Termination of a Public Right of Way by Abandonment Via Non-Use

Termination of a Public Right of Way by Abandonment Via Non-Use

A public road or any other public property devoted to a public use cannot be terminated or considered as vacated or abandoned by the acts of the owner of the servient tenement alone. For more on how a servient tenement can terminate a private easement, take a look at our blog post here. In order to find that a public agency terminated a public easement by abandonment, it is necessary that the public agency engaged in some conduct to indicate that it intended to terminate the public rights of use of the road.    

Generally, nonuse in and of itself is not sufficient to constitute abandonment. For example, a temporary nonuse by the public or a temporary blockage of the use of the easement by the public authorities are insufficient to prove the public intent to aboard the easement and to terminate the future public use of the road. Similarly, neither is a temporary use of an alternate route.  However, where there is a nonuse of the easement by the public, and a lack of maintenance, blockage, relocation, or other facts based on conduct of the representatives of the public, there may be an abandonment of the public easement and a termination of the public’s right to use the road by “operation of law.”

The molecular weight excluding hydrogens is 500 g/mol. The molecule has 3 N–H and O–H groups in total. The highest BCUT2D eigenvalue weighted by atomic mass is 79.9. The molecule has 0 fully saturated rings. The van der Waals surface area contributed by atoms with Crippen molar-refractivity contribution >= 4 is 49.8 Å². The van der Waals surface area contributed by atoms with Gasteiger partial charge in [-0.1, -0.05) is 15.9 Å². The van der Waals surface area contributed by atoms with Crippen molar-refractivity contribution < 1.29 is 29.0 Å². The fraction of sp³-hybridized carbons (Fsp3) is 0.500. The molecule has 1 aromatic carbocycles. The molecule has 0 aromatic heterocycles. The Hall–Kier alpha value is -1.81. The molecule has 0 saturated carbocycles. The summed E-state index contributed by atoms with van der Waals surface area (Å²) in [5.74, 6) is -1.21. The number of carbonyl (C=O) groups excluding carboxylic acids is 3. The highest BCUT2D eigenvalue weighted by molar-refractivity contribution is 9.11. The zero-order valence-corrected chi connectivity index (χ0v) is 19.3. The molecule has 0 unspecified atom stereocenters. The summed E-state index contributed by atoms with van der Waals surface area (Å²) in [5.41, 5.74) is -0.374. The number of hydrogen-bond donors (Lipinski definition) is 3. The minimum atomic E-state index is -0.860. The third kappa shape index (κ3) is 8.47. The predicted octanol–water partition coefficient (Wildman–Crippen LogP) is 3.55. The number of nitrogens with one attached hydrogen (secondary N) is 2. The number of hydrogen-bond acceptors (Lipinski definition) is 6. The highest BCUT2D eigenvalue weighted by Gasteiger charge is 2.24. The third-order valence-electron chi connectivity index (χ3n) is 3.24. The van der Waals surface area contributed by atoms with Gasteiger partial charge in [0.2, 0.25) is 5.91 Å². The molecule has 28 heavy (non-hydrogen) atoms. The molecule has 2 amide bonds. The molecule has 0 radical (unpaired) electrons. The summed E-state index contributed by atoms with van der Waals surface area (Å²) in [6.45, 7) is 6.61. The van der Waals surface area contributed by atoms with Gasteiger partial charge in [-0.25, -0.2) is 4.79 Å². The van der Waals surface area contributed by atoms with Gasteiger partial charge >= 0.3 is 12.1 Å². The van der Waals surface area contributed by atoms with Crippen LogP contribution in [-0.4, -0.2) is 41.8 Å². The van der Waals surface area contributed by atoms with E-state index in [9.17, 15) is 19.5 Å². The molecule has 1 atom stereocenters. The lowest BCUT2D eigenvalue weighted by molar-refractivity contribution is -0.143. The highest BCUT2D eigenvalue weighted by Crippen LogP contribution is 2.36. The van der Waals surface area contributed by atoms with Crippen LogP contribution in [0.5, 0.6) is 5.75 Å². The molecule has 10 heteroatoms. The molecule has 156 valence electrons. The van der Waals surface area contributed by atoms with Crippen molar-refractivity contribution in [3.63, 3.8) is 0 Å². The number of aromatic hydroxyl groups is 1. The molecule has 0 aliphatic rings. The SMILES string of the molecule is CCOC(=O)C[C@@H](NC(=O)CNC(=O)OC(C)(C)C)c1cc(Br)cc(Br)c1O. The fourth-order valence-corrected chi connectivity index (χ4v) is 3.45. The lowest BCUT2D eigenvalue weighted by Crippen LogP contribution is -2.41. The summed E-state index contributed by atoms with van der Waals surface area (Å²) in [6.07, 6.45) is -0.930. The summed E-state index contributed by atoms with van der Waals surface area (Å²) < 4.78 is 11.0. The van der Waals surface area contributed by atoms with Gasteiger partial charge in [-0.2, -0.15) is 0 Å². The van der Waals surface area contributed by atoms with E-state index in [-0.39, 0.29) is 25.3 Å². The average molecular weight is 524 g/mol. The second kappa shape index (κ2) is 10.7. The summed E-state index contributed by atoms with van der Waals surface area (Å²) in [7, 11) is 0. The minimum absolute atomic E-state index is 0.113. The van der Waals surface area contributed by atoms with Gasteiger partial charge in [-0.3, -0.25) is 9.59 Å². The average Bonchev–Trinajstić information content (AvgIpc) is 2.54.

Some other ways that a public right of way can be abandoned is when the public agency relocates the easement, subject to certain specific requirements, or when a road becomes impassable for vehicular travel and no public money was expended for maintenance for five years. However, for the second method, this does not apply if there is a public utility facility in place. In our next blog post, we will discuss some other methods a public right of way can be abandoned.   

At Schorr Law, we are experienced in handling all types of easement matters. To see if you qualify for a free 30-minute consultation regarding your matter, please contact us by phone, email, or send us a message through our contact form. 

By Stephanie Goldstein, esq.

See related: What Is a Public Utility Easement (PUE)?

Scroll